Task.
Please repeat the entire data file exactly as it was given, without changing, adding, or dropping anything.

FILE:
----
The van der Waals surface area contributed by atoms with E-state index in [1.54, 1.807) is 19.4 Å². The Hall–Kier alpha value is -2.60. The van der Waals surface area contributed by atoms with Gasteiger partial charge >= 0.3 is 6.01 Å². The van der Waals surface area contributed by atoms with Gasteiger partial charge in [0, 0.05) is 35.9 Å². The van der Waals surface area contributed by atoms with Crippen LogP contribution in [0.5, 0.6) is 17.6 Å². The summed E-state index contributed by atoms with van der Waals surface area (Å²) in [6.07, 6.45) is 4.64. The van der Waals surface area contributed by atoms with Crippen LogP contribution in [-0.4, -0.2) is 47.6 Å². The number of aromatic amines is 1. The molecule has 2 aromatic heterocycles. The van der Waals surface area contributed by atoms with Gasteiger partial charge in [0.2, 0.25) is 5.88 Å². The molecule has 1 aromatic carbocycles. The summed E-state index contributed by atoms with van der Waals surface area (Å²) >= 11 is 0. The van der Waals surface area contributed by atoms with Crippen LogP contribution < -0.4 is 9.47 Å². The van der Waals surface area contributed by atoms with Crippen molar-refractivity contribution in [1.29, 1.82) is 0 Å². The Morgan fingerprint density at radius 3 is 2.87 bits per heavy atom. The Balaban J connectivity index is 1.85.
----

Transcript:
The van der Waals surface area contributed by atoms with E-state index in [1.54, 1.807) is 19.4 Å². The Hall–Kier alpha value is -2.60. The van der Waals surface area contributed by atoms with Gasteiger partial charge >= 0.3 is 6.01 Å². The van der Waals surface area contributed by atoms with Gasteiger partial charge in [0, 0.05) is 35.9 Å². The van der Waals surface area contributed by atoms with Crippen LogP contribution in [0.5, 0.6) is 17.6 Å². The summed E-state index contributed by atoms with van der Waals surface area (Å²) in [6.07, 6.45) is 4.64. The van der Waals surface area contributed by atoms with Crippen LogP contribution in [-0.4, -0.2) is 47.6 Å². The number of aromatic amines is 1. The molecule has 2 aromatic heterocycles. The van der Waals surface area contributed by atoms with Gasteiger partial charge in [0.2, 0.25) is 5.88 Å². The molecule has 1 aromatic carbocycles. The summed E-state index contributed by atoms with van der Waals surface area (Å²) >= 11 is 0. The van der Waals surface area contributed by atoms with Crippen LogP contribution < -0.4 is 9.47 Å². The van der Waals surface area contributed by atoms with Crippen molar-refractivity contribution in [1.29, 1.82) is 0 Å². The Morgan fingerprint density at radius 3 is 2.87 bits per heavy atom. The Balaban J connectivity index is 1.85.